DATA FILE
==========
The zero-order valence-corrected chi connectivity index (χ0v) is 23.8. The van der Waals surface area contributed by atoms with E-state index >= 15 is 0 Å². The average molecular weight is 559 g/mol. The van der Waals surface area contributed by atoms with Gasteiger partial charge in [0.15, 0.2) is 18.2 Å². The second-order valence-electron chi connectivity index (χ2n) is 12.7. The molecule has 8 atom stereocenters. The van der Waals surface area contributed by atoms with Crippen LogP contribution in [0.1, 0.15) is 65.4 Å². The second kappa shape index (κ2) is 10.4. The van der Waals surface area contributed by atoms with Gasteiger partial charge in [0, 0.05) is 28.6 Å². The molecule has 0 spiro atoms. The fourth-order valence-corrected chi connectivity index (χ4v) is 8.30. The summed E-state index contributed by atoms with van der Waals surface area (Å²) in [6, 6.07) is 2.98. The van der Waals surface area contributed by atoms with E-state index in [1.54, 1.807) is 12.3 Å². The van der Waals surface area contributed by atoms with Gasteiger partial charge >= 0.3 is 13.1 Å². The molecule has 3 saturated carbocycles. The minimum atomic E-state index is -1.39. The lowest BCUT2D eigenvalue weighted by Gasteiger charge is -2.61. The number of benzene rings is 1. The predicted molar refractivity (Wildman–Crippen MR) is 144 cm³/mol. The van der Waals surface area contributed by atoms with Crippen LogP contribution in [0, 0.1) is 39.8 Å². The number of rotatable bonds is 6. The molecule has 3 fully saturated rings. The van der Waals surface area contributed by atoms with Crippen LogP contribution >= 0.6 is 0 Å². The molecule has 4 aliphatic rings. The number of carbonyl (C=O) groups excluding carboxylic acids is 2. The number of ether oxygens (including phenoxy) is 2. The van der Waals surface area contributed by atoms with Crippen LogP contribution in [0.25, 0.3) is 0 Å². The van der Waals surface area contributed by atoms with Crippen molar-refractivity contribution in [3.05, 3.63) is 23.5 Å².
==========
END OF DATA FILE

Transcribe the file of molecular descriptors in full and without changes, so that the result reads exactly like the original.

The zero-order valence-corrected chi connectivity index (χ0v) is 23.8. The van der Waals surface area contributed by atoms with E-state index >= 15 is 0 Å². The average molecular weight is 559 g/mol. The van der Waals surface area contributed by atoms with Gasteiger partial charge in [0.15, 0.2) is 18.2 Å². The second-order valence-electron chi connectivity index (χ2n) is 12.7. The molecule has 8 atom stereocenters. The van der Waals surface area contributed by atoms with Crippen LogP contribution in [0.1, 0.15) is 65.4 Å². The second kappa shape index (κ2) is 10.4. The van der Waals surface area contributed by atoms with Gasteiger partial charge in [0, 0.05) is 28.6 Å². The molecule has 0 spiro atoms. The fourth-order valence-corrected chi connectivity index (χ4v) is 8.30. The summed E-state index contributed by atoms with van der Waals surface area (Å²) in [6, 6.07) is 2.98. The van der Waals surface area contributed by atoms with E-state index in [1.54, 1.807) is 12.3 Å². The van der Waals surface area contributed by atoms with Gasteiger partial charge >= 0.3 is 13.1 Å². The molecule has 3 saturated carbocycles. The minimum atomic E-state index is -1.39. The lowest BCUT2D eigenvalue weighted by Gasteiger charge is -2.61. The number of benzene rings is 1. The predicted molar refractivity (Wildman–Crippen MR) is 144 cm³/mol. The van der Waals surface area contributed by atoms with Crippen LogP contribution in [0, 0.1) is 39.8 Å². The number of rotatable bonds is 6. The molecule has 3 fully saturated rings. The van der Waals surface area contributed by atoms with Crippen LogP contribution >= 0.6 is 0 Å². The molecule has 4 aliphatic rings. The number of carbonyl (C=O) groups excluding carboxylic acids is 2. The number of ether oxygens (including phenoxy) is 2. The van der Waals surface area contributed by atoms with Crippen LogP contribution in [0.25, 0.3) is 0 Å². The van der Waals surface area contributed by atoms with Crippen molar-refractivity contribution in [3.05, 3.63) is 23.5 Å².